This method of calculating a “counterfactual” — how much energy reduction can be credited to an intervention, based against a measure of what would have been used if that intervention had never taken place — can also be used in the realm of demand response, Golden said.
“We can differentiate between long-term avoided-cost values and resource adequacy, and [using] the same tool,” he said. In fact, Recurve applied this method to show that OhmConnect customers’ actions during the Aug. 14 and 15 heat waves did in fact lead to a significant reduction in energy compared to what would have otherwise happened, despite the CPUC's and CAISO’s baselining process saying otherwise.
To achieve that, Recurve used OpenEEmeter to analyze both OhmConnect’s customers and a comparable reference group of all similar customers normalized against hourly weather and occupancy patterns. That creates a forecasted baseline for how each building can be predictably expected to consume energy during a certain period of time — based not on guesswork but rather on a verifiable, step-by-step mathematical process.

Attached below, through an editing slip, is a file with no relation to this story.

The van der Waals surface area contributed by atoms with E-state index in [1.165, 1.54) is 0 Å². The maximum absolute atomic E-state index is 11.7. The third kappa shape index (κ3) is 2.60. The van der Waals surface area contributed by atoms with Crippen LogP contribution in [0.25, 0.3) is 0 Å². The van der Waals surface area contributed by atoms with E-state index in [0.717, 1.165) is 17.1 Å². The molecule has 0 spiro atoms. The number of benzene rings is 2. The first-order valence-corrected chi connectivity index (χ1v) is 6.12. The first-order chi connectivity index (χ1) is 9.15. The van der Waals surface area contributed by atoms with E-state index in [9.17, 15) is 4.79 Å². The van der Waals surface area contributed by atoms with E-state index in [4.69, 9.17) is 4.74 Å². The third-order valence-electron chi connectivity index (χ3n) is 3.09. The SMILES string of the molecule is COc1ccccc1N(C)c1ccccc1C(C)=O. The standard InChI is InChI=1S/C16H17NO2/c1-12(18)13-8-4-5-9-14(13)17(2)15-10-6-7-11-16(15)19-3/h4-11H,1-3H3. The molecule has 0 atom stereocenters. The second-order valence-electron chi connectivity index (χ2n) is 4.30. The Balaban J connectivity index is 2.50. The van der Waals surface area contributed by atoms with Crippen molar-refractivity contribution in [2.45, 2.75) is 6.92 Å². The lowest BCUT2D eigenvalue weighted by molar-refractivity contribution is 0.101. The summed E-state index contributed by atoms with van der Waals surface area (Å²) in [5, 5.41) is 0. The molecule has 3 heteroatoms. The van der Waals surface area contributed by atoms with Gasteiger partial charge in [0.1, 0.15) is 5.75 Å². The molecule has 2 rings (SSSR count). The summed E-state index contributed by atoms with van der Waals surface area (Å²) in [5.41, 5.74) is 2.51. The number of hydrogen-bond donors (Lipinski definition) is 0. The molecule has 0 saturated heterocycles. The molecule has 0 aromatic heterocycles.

“Then we use GridMeter,” a tool Recurve has developed as part of a DOE-funded project that creates a comparison group to measure against. “That allows us to get to the net impacts from the load that’s specifically isolated from OhmConnect’s intervention, with everything else taken out.”
The results, according to the analysis, are shown in the following chart.
This method avoids a key problem with baselining: the fact that how much energy a customer used in the past may not serve as a useful way to measure the effectiveness of what they’ve done during extraordinary events, like a record-setting heat wave.